LONDON, March 25 (Xinhua) -- The British police are investigating the reason behind Wednesday's terror attack in central London that left four people dead and at least 50 injured.
Khalid Masood, 52, drove a rented SUV across the crowded Westminster Bridge, leaving a trail of dead and wounded. Then he jumped out and attacked Constable Keith Palmer, an officer guarding Parliament, stabbing him to death before being shot to death by police.
Although the Islamic State group claimed responsibility for the attack, police are investigating whether the homegrown killer acted totally alone inspired by terrorist propaganda, or if others have encouraged, supported or directed him, according to Britain's top counter-terrorism officer Mark Rowley.
British police said Friday they had arrested two more suspects related to the London attack, the deadliest in Britain since the 2005 London suicide bombings that killed 52 people.
Rowley described the overnight arrests of two men aged 27 and 35 in Birmingham and Manchester as "significant."
At least 10 people have been arrested over the attack, all on suspicion of preparation of terrorist attacks.
British police say six people, including two women and four men, being held in connection with the attack have been released without charge. They were all arrested in Birmingham, central England, where Masood recently lived.
Masood, born into a middle-class family in Kent, southeastern England, moved through several addresses in England.
British newspaper the Daily Mail said he was brought up by his single mother in the seaside town of Rye, East Sussex, southeastern England, later converted to Islam and changed his name.
Former schoolmates told the Daily Mail that he had been a popular student who excelled academically and at sport, and that he was a "happy-go-lucky" character.
He later began drinking and using drugs and slipped into criminal behavior, receiving convictions for assault and possession of offensive weapons between 1983 and 2003, according to the paper.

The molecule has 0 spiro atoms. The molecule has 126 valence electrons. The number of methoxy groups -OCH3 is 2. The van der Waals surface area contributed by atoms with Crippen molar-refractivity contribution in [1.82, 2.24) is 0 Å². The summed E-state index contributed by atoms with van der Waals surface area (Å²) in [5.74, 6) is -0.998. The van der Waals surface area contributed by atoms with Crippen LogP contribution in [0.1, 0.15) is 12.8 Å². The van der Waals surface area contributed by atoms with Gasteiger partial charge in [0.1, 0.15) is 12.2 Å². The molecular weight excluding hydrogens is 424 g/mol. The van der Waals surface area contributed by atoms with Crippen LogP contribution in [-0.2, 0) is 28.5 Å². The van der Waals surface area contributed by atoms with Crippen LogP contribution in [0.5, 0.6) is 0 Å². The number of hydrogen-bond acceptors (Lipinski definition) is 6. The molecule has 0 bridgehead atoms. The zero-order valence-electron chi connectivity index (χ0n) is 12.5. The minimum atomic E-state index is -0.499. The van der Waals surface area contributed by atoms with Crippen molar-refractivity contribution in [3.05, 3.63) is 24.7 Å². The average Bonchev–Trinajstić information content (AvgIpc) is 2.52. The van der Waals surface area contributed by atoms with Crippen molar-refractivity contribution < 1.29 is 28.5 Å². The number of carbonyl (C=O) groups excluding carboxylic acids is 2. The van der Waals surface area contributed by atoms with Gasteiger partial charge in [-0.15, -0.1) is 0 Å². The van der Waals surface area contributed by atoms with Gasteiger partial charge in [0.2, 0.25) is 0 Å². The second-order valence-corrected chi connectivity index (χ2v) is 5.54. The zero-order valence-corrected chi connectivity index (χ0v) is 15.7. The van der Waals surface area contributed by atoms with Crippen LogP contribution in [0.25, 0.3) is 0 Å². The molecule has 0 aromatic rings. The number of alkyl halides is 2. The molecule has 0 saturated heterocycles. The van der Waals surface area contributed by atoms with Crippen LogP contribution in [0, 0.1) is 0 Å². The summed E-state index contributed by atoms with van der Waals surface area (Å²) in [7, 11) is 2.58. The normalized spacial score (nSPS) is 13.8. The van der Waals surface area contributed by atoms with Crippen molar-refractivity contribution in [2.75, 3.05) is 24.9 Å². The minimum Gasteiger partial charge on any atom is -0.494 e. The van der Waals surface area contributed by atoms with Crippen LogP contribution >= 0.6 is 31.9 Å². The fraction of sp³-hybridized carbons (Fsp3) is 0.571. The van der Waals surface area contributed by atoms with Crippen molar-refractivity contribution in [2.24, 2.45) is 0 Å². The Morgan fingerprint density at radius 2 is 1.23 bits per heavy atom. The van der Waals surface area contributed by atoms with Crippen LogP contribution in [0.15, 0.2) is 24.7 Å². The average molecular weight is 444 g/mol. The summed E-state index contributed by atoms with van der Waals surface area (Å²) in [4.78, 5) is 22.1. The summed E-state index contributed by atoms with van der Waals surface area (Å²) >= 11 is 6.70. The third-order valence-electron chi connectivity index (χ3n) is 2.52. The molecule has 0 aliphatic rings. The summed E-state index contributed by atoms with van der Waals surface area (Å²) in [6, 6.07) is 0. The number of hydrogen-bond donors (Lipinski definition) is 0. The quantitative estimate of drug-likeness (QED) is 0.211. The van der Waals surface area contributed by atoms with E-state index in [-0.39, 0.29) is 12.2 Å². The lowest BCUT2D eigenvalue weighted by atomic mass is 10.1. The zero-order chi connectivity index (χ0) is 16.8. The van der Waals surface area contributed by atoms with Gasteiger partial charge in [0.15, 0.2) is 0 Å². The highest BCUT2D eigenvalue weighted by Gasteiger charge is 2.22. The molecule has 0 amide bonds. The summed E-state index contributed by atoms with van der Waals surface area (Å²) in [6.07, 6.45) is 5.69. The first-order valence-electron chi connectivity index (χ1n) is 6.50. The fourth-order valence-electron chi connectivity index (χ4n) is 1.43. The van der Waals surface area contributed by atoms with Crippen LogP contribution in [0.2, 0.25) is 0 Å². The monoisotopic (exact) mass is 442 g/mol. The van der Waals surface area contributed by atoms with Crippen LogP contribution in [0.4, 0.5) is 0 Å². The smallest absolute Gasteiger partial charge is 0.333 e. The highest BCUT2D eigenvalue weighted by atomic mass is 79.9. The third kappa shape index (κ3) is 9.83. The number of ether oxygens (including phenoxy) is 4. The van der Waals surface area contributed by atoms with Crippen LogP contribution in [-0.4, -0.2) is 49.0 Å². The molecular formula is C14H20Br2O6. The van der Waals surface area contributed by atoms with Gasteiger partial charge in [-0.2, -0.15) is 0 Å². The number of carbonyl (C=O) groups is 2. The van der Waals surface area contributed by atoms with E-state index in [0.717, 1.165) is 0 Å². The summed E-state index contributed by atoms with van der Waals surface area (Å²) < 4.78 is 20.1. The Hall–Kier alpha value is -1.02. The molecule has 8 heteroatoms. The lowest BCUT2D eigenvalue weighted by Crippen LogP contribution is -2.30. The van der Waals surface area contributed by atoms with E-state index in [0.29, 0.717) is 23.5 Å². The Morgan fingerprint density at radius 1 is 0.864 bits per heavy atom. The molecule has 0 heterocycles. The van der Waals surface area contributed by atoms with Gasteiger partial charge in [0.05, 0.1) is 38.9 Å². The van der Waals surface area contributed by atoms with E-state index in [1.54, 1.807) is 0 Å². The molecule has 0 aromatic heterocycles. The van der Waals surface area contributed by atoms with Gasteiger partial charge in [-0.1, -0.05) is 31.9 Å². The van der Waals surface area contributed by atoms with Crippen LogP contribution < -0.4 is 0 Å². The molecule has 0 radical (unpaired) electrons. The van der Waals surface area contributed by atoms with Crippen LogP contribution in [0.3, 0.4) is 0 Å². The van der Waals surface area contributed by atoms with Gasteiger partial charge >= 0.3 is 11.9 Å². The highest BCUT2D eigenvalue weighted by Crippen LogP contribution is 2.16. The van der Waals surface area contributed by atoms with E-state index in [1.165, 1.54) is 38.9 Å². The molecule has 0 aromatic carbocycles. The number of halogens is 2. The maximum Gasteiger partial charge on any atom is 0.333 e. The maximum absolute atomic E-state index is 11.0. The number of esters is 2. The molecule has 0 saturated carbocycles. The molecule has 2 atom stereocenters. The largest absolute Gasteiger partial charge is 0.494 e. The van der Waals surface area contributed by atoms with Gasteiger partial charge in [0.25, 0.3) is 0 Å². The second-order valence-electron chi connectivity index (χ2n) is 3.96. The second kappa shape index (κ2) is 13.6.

British Prime Minister Theresa May said Masood was investigated in relation to concerns about violent extremism years ago. But she called him "a peripheral figure."
"Our working assumption is that he was inspired by international terrorism," Rowley said.
Masood's age does not fit the profile of militant attackers, who are typically younger than 30, according to counter-terrorism officers.
"Masood is not atypical in being a British-born convert with a criminal record. He was slightly more unusual in being older, but we do not know how long ago he was radicalized," Shashank Joshi, a senior research fellow at London's Royal United Services Institute, told Reuters.
"If it was in prison, this would be a common pathway," Joshi said.
The Sun tabloid said he married a Muslim woman in 2004 and moved the following year to Saudi Arabia. Investigators were trying to determine how long he stayed and what he was doing in the kingdom.
The Saudi embassy in London on Friday issued a statement saying Masood was not known to their security services and did not have a criminal record in Saudi Arabia.
In one of the last places Masood lived, a home in Birmingham, neighbors recalled him as a quiet man.
Birmingham is home to many British Muslims. There are over 213,000 Muslims in the city, more than one-fifth of the population, according to the 2011 census.
Sabeur Toumi, manager of the hotel in the beachside city of Brighton on the south coast of England where Masood stayed the night before the attack, said he seemed unusually outgoing and mentioned details about his family, including having a sick father.
"He was normal, in fact friendly, because we spent possibly five or 10 minutes talking to him about his background and where he came from," Toumi told Sky News. He was "laughing and joking, telling us stories about where he lived."